Five Majuro Atoll Local Government (MALGov) police officers were certified with basic computer literacy skills at Alele National Archives and Museum recently as part of the local government’s goal to establish computer systems in every police substation. The certified officers completed about two months’ training through Alele’s computer program.
Sergeants James Jorimle, Huston John, Leojen deBrum, Junior Antolok, and Berment Lani received their certification from new Alele Director Melvin Majmeto.
Majmeto and Alele Librarian and Computer Specialist Angeline deBrum explained that the computer program is funded through an Institution of Museum and Library Services grant. The program has been ongoing for two years. It is open to the public and recently had the first police participation. Four more groups of five officers are to follow. The course included computer basics, Microsoft applications, and online lessons. Training instructors were deBrum and Alele Interns Tarlos Larron and Kecy Benjamin, both students at College of the Marshall Islands. “They (policemen) needed assistance (in using computers) at first but now they are independent,” said deBrum.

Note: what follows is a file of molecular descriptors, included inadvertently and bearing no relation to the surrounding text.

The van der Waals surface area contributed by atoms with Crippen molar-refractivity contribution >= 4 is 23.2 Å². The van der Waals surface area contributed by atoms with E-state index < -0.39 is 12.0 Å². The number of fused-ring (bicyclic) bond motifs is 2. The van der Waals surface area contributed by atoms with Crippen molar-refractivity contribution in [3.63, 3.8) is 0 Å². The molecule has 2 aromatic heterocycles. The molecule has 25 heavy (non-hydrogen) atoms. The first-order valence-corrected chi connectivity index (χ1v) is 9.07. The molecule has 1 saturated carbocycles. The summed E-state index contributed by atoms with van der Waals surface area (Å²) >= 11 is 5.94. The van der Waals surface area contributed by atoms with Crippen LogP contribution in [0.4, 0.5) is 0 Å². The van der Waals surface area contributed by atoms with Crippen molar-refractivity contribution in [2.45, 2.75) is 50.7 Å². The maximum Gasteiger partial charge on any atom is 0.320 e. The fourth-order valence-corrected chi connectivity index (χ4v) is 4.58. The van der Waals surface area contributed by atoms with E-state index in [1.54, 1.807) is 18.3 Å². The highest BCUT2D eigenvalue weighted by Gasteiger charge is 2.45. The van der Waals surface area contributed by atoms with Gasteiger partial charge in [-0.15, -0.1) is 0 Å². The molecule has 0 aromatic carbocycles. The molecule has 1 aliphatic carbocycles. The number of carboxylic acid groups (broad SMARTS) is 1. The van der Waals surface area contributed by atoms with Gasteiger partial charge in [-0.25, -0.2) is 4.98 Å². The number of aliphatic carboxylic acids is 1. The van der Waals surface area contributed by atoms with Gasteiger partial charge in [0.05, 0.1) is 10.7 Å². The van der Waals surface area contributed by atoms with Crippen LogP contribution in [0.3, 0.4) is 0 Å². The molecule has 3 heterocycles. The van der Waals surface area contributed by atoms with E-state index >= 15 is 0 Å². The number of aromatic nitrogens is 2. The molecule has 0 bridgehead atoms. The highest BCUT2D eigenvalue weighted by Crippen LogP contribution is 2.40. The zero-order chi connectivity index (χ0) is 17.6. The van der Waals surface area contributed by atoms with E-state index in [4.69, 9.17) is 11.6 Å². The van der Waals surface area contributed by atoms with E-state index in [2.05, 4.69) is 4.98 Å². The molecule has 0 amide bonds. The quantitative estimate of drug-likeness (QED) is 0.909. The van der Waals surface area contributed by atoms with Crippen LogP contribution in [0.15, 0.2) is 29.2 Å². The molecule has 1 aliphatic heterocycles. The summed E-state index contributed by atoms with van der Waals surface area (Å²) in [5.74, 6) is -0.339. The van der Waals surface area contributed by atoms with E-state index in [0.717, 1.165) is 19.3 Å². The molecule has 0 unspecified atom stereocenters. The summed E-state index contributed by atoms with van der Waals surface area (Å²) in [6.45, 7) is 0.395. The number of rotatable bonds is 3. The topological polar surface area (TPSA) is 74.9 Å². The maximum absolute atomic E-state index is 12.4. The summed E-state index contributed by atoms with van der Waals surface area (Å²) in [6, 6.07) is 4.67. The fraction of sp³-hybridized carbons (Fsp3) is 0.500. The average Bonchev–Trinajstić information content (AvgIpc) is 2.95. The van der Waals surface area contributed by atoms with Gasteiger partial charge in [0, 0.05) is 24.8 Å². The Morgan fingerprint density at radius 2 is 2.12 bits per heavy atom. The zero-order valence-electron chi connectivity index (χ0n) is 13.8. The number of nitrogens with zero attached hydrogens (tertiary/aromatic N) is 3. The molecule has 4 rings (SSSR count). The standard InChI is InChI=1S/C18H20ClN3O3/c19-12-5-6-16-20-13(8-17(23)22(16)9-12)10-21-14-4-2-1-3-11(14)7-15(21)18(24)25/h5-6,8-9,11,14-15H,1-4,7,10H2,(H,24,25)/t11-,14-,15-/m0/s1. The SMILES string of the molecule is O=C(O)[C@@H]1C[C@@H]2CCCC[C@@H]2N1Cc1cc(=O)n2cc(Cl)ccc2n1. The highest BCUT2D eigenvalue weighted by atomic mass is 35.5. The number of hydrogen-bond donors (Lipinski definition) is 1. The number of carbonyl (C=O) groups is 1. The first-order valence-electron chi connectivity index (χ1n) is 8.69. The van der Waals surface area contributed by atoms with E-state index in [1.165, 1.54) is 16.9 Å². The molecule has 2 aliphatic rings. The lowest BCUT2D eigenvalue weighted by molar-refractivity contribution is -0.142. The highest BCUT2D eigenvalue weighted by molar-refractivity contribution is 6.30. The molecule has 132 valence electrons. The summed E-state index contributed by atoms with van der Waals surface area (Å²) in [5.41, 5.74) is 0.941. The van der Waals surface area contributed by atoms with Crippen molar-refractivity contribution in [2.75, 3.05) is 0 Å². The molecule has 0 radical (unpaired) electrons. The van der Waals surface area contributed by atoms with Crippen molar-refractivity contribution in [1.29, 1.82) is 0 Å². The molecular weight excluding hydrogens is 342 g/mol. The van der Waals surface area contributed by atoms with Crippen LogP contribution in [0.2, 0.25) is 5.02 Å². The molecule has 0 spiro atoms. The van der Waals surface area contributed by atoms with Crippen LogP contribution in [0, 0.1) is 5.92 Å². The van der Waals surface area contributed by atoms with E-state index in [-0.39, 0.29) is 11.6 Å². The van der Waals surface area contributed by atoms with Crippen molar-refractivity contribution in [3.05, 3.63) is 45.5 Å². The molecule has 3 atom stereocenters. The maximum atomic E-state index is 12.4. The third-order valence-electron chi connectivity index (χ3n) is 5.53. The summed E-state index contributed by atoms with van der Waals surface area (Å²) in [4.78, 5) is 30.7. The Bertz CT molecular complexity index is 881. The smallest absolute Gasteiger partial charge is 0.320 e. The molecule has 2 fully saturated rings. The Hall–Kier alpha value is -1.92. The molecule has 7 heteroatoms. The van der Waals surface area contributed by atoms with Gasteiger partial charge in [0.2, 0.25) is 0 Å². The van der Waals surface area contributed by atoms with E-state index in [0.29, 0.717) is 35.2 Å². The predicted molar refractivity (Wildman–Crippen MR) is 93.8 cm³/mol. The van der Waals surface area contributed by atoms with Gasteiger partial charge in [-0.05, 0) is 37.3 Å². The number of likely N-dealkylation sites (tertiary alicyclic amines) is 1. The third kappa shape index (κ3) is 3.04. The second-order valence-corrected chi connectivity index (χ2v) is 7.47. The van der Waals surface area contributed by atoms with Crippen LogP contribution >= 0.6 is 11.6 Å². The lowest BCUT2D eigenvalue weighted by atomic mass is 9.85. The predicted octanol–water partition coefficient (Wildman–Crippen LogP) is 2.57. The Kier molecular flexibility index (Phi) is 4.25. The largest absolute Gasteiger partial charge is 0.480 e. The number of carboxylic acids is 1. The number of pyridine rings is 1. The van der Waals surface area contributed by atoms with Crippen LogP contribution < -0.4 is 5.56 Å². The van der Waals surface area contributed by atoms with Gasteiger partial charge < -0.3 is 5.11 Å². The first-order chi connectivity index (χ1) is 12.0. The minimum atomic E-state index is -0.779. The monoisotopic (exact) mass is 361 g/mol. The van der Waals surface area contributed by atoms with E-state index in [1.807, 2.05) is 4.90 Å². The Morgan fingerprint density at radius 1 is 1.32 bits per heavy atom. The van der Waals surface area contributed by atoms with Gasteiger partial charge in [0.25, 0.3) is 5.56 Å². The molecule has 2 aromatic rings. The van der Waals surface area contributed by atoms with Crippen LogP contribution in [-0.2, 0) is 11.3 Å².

Majmeto who had been working with MALGov for a number of years stated that the level of computing skills in the past was very weak. The current training opportunities would really help push police work forward, he said.
MALGov Lieutenant Nang Jack confirmed that they are moving to get computers for every police substation. There are four substations: one each in Rita, Rairok, Ajeltake, and Laura. “Once computer systems are in place, there will be a lot more communication between these substations and headquarters, especially when it comes to the police ‘blotter’ reports which are the critical part of the work. Thanks to Alele things will be much easier,” said he said.
Currently there are 102 MALGov police officers.
Read more about this in the July 22, 2016 edition of the Marshall Islands Journal.